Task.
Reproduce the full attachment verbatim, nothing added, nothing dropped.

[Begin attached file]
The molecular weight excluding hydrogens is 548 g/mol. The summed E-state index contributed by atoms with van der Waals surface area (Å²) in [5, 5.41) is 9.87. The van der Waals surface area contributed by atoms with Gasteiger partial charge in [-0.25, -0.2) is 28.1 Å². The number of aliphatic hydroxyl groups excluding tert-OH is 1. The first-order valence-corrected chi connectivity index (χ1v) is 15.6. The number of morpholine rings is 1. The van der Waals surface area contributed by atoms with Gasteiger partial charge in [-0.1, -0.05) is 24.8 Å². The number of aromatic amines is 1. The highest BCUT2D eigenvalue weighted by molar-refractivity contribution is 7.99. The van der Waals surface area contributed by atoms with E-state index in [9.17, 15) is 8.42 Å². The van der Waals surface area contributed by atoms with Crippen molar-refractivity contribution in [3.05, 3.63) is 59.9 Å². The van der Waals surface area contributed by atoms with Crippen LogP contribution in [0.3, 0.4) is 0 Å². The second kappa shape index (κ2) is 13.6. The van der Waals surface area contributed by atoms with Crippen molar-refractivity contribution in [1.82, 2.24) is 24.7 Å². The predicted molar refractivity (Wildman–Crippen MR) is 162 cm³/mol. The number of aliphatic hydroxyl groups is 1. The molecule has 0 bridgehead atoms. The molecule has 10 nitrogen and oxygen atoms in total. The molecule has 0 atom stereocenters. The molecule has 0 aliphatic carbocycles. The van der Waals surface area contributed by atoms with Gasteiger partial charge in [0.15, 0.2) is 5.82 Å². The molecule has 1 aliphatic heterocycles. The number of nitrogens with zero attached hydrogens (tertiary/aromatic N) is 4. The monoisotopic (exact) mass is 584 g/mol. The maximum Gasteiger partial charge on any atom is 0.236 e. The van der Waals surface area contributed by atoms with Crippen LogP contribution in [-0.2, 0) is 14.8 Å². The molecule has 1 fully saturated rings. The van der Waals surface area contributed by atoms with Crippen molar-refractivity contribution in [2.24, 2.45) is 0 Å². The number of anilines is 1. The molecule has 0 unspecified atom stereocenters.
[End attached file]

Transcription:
The molecular weight excluding hydrogens is 548 g/mol. The summed E-state index contributed by atoms with van der Waals surface area (Å²) in [5, 5.41) is 9.87. The van der Waals surface area contributed by atoms with Gasteiger partial charge in [-0.25, -0.2) is 28.1 Å². The number of aliphatic hydroxyl groups excluding tert-OH is 1. The first-order valence-corrected chi connectivity index (χ1v) is 15.6. The number of morpholine rings is 1. The van der Waals surface area contributed by atoms with Gasteiger partial charge in [-0.1, -0.05) is 24.8 Å². The number of aromatic amines is 1. The highest BCUT2D eigenvalue weighted by molar-refractivity contribution is 7.99. The van der Waals surface area contributed by atoms with E-state index in [9.17, 15) is 8.42 Å². The van der Waals surface area contributed by atoms with Crippen molar-refractivity contribution in [3.05, 3.63) is 59.9 Å². The van der Waals surface area contributed by atoms with Crippen LogP contribution in [0.3, 0.4) is 0 Å². The second kappa shape index (κ2) is 13.6. The van der Waals surface area contributed by atoms with Crippen molar-refractivity contribution in [1.82, 2.24) is 24.7 Å². The predicted molar refractivity (Wildman–Crippen MR) is 162 cm³/mol. The number of aliphatic hydroxyl groups is 1. The molecule has 0 bridgehead atoms. The molecule has 10 nitrogen and oxygen atoms in total. The molecule has 0 atom stereocenters. The molecule has 0 aliphatic carbocycles. The van der Waals surface area contributed by atoms with Gasteiger partial charge in [0.15, 0.2) is 5.82 Å². The molecule has 1 aliphatic heterocycles. The number of nitrogens with zero attached hydrogens (tertiary/aromatic N) is 4. The monoisotopic (exact) mass is 584 g/mol. The maximum Gasteiger partial charge on any atom is 0.236 e. The van der Waals surface area contributed by atoms with Crippen LogP contribution in [-0.2, 0) is 14.8 Å². The molecule has 1 fully saturated rings. The van der Waals surface area contributed by atoms with Crippen molar-refractivity contribution in [2.24, 2.45) is 0 Å². The number of anilines is 1. The molecule has 0 unspecified atom stereocenters.